Have a mosquito problem? Here's how to evict them from your yard.
Have a mosquito problem?
Oh, that whine! That familiar high-pitched whine that just zoomed past your ear and made you slap yourself in the head. It’s the all-too-familiar whine of mosquitoes.
Spring is on the horizon, and mosquitoes all over the United States are tuning up for their busiest season. In fact, those of us who enjoyed a mild winter have already seen — and heard — mosquitoes buzzing around.
The high-pitched whine we're hearing is probably from a female mosquito, since only females bite humans while males generally avoid human contact. You see, female mosquitoes need the iron and protein in blood from mammals, birds, reptiles and frogs to make their eggs. And they're dead serious about making those eggs.
How long does it take for mosquito eggs to hatch?
In addition to being one of the most irritating insects in the world, the female mosquito is a champion egg layer. She can lay as many as 100 to 300 eggs — maybe more — in one session, and up to 3,000 eggs in her short lifespan of a couple of weeks. With some 175 different species of mosquitoes in the world, it's highly unlikely that humans are ever going to see the end of them.
How to prevent mosquitoes from breeding
With that in mind, our best defense in this fight against the bite is to make our homes and yards as inhospitable as possible to all those Mama Mosquitoes. Remember, it's not just about itchy bites. Mosquitoes can potentially carry and transmit serious diseases through a bite. The CDC can help you better understand the dangers of mosquito-borne illnesses suchs as Zika, West Nile, and Malaria. And our pets are susceptible, too. Mosquitoes carry heart worm disease, which can be fatal to both dogs and cats.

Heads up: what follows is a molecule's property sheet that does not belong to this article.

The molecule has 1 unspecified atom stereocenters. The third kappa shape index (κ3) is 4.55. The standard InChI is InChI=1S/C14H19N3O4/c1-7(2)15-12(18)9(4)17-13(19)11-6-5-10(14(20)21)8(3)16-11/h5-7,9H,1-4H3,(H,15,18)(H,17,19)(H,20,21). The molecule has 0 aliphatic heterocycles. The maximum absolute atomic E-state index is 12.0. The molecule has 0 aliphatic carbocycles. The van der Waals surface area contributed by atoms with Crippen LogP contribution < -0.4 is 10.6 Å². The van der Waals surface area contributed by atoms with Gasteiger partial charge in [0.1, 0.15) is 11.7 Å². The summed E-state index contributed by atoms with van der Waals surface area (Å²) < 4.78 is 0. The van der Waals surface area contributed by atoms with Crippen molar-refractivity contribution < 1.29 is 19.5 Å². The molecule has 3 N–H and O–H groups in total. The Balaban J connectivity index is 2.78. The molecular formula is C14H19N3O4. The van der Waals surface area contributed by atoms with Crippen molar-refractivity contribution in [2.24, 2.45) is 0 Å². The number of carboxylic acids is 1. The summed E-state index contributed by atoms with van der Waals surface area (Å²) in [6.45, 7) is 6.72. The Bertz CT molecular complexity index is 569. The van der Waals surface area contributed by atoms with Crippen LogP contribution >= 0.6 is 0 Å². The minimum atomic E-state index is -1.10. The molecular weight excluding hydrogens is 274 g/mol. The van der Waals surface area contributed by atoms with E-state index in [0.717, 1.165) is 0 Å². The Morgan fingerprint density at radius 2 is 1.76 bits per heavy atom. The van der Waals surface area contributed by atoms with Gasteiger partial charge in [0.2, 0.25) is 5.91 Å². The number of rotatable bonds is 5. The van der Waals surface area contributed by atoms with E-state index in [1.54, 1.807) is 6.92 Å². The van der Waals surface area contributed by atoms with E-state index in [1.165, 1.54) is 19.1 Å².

The time to act is now, before summer kicks these buzzy little suckers into high gear. Your patio or deck is for relaxation, not blood donation.
Reduce mosquito breeding in your home
Don't let water go stagnant.
Mosquitoes need stagnant, still water to lay their eggs and for the young to successfully hatch and mature. During mosquito season, it's especially important to keep gutters clear, thoroughly empty kiddie pools and water buckets after use and keep birdbaths filled with fresh water.
Dump it out
Once the sprinklers have stopped and when the rain's moved on, go outside and take a really good look around your home. If you have tarps on cars or outdoor equipment, make sure they fit snugly and don't droop, allowing water to pool. And make it a point to regularly check outdoor pet bowls and the surface of flowerpots and pot saucers for signs of "wigglers" or mosquito larvae.
Pick up your litter.
Schedule a weekly "litter patrol." Throw away bottles, cups, cans and other detritus. Almost anything that holds water — even a small amount — can turn into a mosquito nursery.
Pay attention to your water features.
If you live near a small pond, a decorative pond, drainage canals or other areas likely to hold standing water, try spreading environmentally friendly botanical products around such as Bti (Bacillus thuringiensis), which can act as a larvicide, killing mosquitoes before they reach adulthood. Or stock ponds with Gambusia. They didn't get the nickname "mosquito fish" for nothing.
Drain or throw out tires.
Remove old car tires from your property, and drill holes in the bottom of tire swings to allow for drainage. Tires are big-time mosquito havens. Rainwater, sprinklers, run-off — doesn't matter. Once water ends up in an old tire, it's hard to pour out.
Declutter and get rid of junk.
Take this opportunity to beautify the outside of your home while evicting mosquitoes at the same time. Haul away old barbecue grills, car parts, shelves and other stuff that you've been meaning to clear out. Just about anywhere water can collect, mosquitoes can lay eggs.
It's a Yard Thing
Mosquitoes love overgrown trees, brush, weeds and tall grass. Keeping lawns tidy helps keep mosquitoes out. If things start looking bare out there, consider putting in some mosquito-repelling herbs, flowers and plants, including peppermint, lavender, marigolds, chrysanthemums, citronella grass, lemon eucalyptus, pennyroyal and feverfew.
Just a few simple precautions can lower your risk of attracting mosquitoes to your property. Besides, it’s never too early to turn your outdoor areas into “no-whine zones” for spring and beyond.